Perhaps the festival’s most distinguishing feature is the Filmmaker-in- Residence program, which enables filmmakers and film enthusiasts to meet intimately with established filmmakers to learn about aspects of the filmmaking process. Filmmakers-in-residence hold workshops and master classes and engage one on one with audience members at screenings and parties.
Jay Craven, a Vermont resident who just wrapped PETER AND JOHN, a feature length film based on a short story by Guy de Maupassant and shot entirely on Nantucket, is one of two filmmakers-in-residence. Four of his previous films have played at the festival, and he will screen WHERE THE RIVERS FLOW NORTH (with Rip Torn, Tantoo Cardinal and Michael J. Fox) and DISAPPEARANCES (with Kris Kristofferson and Genevieve Bujold) as part of his residency. Brian Storkel, an award-winning documentary filmmaker who loves quirky characters and is fascinated by religious topics, is the other. His first feature-length documentary, HOLY ROLLERS, focused on a group of pastors who ran the largest organized gambling team in the country, taking millions away from casinos. His most recent feature documentary, FIGHT CHURCH, which will be screened at the festival, explores the confluence of Christianity and Mixed Martial Arts. Maria Agui Carter of Iguana Films, which specializes in documentaries about culture and history in North and South America, and Director John Stimpson (who directed the previously mentioned THE OFF SEASON) will also lead workshops.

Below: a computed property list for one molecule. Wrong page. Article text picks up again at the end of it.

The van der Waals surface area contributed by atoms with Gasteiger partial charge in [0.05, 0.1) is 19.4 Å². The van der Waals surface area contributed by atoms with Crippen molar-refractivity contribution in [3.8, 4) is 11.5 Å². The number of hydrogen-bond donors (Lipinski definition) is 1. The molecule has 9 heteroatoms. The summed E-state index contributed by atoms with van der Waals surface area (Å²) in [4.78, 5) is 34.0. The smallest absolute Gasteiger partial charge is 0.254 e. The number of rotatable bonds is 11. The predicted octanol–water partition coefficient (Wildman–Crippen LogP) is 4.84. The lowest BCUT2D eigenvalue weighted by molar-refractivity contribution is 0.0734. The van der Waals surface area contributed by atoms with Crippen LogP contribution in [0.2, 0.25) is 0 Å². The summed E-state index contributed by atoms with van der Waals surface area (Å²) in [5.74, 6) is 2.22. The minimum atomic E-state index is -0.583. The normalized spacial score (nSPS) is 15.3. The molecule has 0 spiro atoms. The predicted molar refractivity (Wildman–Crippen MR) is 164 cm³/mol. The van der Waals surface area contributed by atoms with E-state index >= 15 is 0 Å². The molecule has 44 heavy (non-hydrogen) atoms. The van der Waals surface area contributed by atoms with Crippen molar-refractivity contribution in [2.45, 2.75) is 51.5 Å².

Screenings and events are held at a variety of venues—including the Woods Hole Oceanographic Institution’s Redfield Auditorium and the Woods Hole Community Hall—with most taking place within walking distance of one another in compact Woods Hole. Getting around is easy and specific festival parking is available after 5 PM.
Admission to screenings, panels and parties are $12, special events $25; ticket packages and full festival passes are also available. Tickets are for sale online through the festival’s web site at www.woodsholefilmfestival.org beginning June 29, or in person at the festival box office located at the Old Woods Hole Fire Station during the festival. For more information, call 508 495-3456 or email firstname.lastname@example.org.